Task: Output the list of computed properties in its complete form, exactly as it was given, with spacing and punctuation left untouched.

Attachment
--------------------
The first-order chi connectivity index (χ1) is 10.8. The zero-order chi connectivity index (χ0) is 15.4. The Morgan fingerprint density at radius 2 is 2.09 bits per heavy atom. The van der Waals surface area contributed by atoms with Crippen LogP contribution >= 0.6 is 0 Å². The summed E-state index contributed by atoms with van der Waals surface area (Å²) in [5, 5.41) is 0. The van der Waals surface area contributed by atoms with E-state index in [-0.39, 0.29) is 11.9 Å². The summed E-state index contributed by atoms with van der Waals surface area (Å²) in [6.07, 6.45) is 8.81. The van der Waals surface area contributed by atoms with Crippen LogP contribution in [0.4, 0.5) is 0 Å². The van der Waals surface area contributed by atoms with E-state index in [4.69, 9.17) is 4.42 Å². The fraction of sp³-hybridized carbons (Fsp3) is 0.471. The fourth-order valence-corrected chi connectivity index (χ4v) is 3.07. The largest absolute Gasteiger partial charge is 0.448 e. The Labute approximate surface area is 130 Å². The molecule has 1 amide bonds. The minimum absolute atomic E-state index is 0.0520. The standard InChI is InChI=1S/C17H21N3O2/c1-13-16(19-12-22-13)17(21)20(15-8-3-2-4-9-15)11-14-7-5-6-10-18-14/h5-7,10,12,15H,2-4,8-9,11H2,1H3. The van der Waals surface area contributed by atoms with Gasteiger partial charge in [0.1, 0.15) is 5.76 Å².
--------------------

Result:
The first-order chi connectivity index (χ1) is 10.8. The zero-order chi connectivity index (χ0) is 15.4. The Morgan fingerprint density at radius 2 is 2.09 bits per heavy atom. The van der Waals surface area contributed by atoms with Crippen LogP contribution >= 0.6 is 0 Å². The summed E-state index contributed by atoms with van der Waals surface area (Å²) in [5, 5.41) is 0. The van der Waals surface area contributed by atoms with E-state index in [-0.39, 0.29) is 11.9 Å². The summed E-state index contributed by atoms with van der Waals surface area (Å²) in [6.07, 6.45) is 8.81. The van der Waals surface area contributed by atoms with Crippen LogP contribution in [0.4, 0.5) is 0 Å². The van der Waals surface area contributed by atoms with E-state index in [4.69, 9.17) is 4.42 Å². The fraction of sp³-hybridized carbons (Fsp3) is 0.471. The fourth-order valence-corrected chi connectivity index (χ4v) is 3.07. The largest absolute Gasteiger partial charge is 0.448 e. The Labute approximate surface area is 130 Å². The molecule has 1 amide bonds. The minimum absolute atomic E-state index is 0.0520. The standard InChI is InChI=1S/C17H21N3O2/c1-13-16(19-12-22-13)17(21)20(15-8-3-2-4-9-15)11-14-7-5-6-10-18-14/h5-7,10,12,15H,2-4,8-9,11H2,1H3. The van der Waals surface area contributed by atoms with Gasteiger partial charge in [0.1, 0.15) is 5.76 Å².